Releases

Absu – Absu

Absu have been unleashing a concentrated dose of extreme metal since 1991, death metal in their early days, but found themselves more comfortable in black metal given time. Absu is the Texan black metallers first full length album in 8 years (since 2001’s Tara). The self titled record surely represents a clean slate, a new beginning for the band. Previous lyrical themes included Irish and Celtic Mythology, but now focus on topics like Sumerian occultism.

This new album features an entirely new line-up except for the founder member and leader, drummer/vocalist Proscriptor McGovern. But most importantly it’s a fresher sound for the Absu of 2009.

First track “Between The Absu Of Eridu & Erech” illustrates this as it sways to the side of “black ‘n’ roll” with its somewhat cavorting riffs and unyielding drumming. This, with Proscriptor’s harsh vocals and shifts into vicious and unforgiving blackened bursts create the very bludgeon many a BM fan yearns for.

“Night Fire Canonization” displays some fine and speedy fret work with unremitting and merciless drumming. One thing is certain; regardless of delves into other territories the heart of black still beats proudly.
The band isn’t afraid to dig into melody as the Absu assault continues on “Amy”. Some of the riffs are almost catchy and the solos are air guitar worthy. It may say in Chapter 84 Section 17 of the Black Metal Constitution that you can’t have that sort of thing in black metal, but god damn it, times have changed!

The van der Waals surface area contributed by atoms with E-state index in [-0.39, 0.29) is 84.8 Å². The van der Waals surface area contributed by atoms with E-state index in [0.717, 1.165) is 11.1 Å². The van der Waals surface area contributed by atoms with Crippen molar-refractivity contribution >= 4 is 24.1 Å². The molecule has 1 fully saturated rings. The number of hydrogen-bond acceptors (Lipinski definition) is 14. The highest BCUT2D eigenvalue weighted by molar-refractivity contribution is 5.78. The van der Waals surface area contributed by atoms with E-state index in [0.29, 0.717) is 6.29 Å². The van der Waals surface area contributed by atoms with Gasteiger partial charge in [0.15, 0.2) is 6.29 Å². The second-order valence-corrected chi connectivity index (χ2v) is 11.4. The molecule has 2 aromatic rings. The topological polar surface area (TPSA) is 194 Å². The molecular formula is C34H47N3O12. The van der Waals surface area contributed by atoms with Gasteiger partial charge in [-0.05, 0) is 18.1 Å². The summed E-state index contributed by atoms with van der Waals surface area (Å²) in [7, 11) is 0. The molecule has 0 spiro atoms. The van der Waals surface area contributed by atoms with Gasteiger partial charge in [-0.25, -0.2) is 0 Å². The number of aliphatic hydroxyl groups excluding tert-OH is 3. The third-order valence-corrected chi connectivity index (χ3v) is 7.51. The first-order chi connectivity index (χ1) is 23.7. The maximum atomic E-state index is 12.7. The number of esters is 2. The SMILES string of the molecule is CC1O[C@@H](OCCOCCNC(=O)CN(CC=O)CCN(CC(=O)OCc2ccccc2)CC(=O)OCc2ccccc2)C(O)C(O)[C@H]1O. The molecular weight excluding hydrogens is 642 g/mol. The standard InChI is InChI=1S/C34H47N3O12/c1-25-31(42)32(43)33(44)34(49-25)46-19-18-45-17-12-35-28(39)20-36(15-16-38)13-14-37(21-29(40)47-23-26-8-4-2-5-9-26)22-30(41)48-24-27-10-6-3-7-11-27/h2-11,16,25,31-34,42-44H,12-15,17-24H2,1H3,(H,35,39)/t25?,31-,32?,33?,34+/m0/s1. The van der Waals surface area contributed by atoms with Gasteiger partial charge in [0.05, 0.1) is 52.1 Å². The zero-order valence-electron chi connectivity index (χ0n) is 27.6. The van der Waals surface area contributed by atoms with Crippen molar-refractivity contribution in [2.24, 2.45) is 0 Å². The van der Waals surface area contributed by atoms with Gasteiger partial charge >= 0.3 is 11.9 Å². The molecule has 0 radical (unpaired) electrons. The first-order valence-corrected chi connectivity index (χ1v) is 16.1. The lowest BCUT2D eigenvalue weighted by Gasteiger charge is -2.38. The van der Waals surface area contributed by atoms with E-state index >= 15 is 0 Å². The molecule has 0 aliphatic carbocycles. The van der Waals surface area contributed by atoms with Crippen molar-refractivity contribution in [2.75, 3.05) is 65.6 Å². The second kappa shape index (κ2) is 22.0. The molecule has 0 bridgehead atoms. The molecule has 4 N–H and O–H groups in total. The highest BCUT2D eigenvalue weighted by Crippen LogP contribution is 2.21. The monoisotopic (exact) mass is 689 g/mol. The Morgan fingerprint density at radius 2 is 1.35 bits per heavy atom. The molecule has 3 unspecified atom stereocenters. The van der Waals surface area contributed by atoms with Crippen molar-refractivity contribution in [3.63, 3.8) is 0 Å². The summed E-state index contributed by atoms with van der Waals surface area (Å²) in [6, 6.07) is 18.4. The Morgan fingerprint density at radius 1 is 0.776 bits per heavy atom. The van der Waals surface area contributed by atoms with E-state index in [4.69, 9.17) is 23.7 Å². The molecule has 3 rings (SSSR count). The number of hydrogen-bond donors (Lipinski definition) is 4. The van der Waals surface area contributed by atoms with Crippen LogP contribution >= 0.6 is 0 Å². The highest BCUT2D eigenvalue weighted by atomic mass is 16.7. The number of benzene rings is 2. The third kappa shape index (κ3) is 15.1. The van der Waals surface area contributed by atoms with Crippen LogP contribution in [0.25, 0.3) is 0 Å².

Absu retains solidity from the first track to the last. The likes of “Nunbarshegunu” stand on its own as one of the strongest moments on the record. This is furthered on “13 Globes” with heavy shredding and impressive blastbeats. Then, “In The Name Of Auebothiabathabaithobeuee” (go on, try and pronounce it, I triple dare you!!!) is replete with its heaving riffage and solo sections.

“Girra’s Temple” is a short blast of bile spewing black metal. Vocally Proscriptor is on fire! “Sceptre Command” trades some welcomed melody but mostly sticks out for its solo.

Absu is one of the strongest black metal releases of the year. The album lacks a huge amount of originality, but it more than makes up for it with solid structures, pummelling blastbeats, a consistently clear production and dizzying riffs and solos. The record never lets up; it’s relentless and beautifully so. You’ll be praising Auebothiabathabaithobeuee!

7/10

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